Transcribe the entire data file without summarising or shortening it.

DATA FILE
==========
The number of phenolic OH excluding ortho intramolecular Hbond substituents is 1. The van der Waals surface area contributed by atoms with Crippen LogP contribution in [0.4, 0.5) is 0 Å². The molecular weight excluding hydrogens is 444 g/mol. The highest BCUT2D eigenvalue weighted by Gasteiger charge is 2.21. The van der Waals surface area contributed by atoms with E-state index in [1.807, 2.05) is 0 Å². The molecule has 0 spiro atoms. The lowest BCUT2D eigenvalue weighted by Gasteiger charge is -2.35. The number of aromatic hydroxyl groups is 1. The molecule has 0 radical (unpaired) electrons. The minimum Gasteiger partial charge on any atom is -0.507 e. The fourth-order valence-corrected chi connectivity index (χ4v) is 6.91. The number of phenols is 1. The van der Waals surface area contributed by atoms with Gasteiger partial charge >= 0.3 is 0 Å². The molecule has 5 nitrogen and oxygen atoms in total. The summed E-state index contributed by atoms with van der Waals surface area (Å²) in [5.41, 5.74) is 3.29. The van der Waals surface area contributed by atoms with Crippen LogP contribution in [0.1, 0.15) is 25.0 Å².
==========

The number of phenolic OH excluding ortho intramolecular Hbond substituents is 1. The van der Waals surface area contributed by atoms with Crippen LogP contribution in [0.4, 0.5) is 0 Å². The molecular weight excluding hydrogens is 444 g/mol. The highest BCUT2D eigenvalue weighted by Gasteiger charge is 2.21. The van der Waals surface area contributed by atoms with E-state index in [1.807, 2.05) is 0 Å². The molecule has 0 spiro atoms. The lowest BCUT2D eigenvalue weighted by Gasteiger charge is -2.35. The number of aromatic hydroxyl groups is 1. The molecule has 0 radical (unpaired) electrons. The minimum Gasteiger partial charge on any atom is -0.507 e. The fourth-order valence-corrected chi connectivity index (χ4v) is 6.91. The number of phenols is 1. The van der Waals surface area contributed by atoms with Gasteiger partial charge >= 0.3 is 0 Å². The molecule has 5 nitrogen and oxygen atoms in total. The summed E-state index contributed by atoms with van der Waals surface area (Å²) in [5.41, 5.74) is 3.29. The van der Waals surface area contributed by atoms with Crippen LogP contribution in [0.1, 0.15) is 25.0 Å².